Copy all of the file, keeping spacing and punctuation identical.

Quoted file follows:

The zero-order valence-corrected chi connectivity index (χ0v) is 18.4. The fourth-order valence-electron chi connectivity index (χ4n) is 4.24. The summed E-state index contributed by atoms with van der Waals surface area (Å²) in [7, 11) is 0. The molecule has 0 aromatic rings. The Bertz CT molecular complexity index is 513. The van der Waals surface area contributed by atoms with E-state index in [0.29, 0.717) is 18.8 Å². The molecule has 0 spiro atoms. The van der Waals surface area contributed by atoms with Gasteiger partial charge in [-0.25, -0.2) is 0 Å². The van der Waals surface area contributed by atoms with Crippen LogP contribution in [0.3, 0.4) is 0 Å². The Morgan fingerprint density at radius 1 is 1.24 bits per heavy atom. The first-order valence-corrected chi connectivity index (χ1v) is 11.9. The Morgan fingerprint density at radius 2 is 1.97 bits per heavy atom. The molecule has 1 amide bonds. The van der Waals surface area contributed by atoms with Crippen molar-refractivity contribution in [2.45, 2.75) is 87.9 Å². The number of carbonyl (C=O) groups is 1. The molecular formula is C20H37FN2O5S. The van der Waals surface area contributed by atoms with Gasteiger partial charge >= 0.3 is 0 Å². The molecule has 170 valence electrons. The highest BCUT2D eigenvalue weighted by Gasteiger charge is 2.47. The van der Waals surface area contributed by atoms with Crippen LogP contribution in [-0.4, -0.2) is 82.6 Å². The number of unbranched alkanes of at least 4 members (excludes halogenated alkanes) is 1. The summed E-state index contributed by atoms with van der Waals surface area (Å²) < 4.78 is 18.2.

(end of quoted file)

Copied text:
The zero-order valence-corrected chi connectivity index (χ0v) is 18.4. The fourth-order valence-electron chi connectivity index (χ4n) is 4.24. The summed E-state index contributed by atoms with van der Waals surface area (Å²) in [7, 11) is 0. The molecule has 0 aromatic rings. The Bertz CT molecular complexity index is 513. The van der Waals surface area contributed by atoms with E-state index in [0.29, 0.717) is 18.8 Å². The molecule has 0 spiro atoms. The van der Waals surface area contributed by atoms with Gasteiger partial charge in [-0.25, -0.2) is 0 Å². The van der Waals surface area contributed by atoms with Crippen LogP contribution in [0.3, 0.4) is 0 Å². The Morgan fingerprint density at radius 1 is 1.24 bits per heavy atom. The first-order valence-corrected chi connectivity index (χ1v) is 11.9. The Morgan fingerprint density at radius 2 is 1.97 bits per heavy atom. The molecule has 1 amide bonds. The van der Waals surface area contributed by atoms with Crippen molar-refractivity contribution in [2.45, 2.75) is 87.9 Å². The number of carbonyl (C=O) groups is 1. The molecular formula is C20H37FN2O5S. The van der Waals surface area contributed by atoms with Gasteiger partial charge >= 0.3 is 0 Å². The molecule has 170 valence electrons. The highest BCUT2D eigenvalue weighted by Gasteiger charge is 2.47. The van der Waals surface area contributed by atoms with Crippen LogP contribution in [-0.4, -0.2) is 82.6 Å². The number of unbranched alkanes of at least 4 members (excludes halogenated alkanes) is 1. The summed E-state index contributed by atoms with van der Waals surface area (Å²) < 4.78 is 18.2.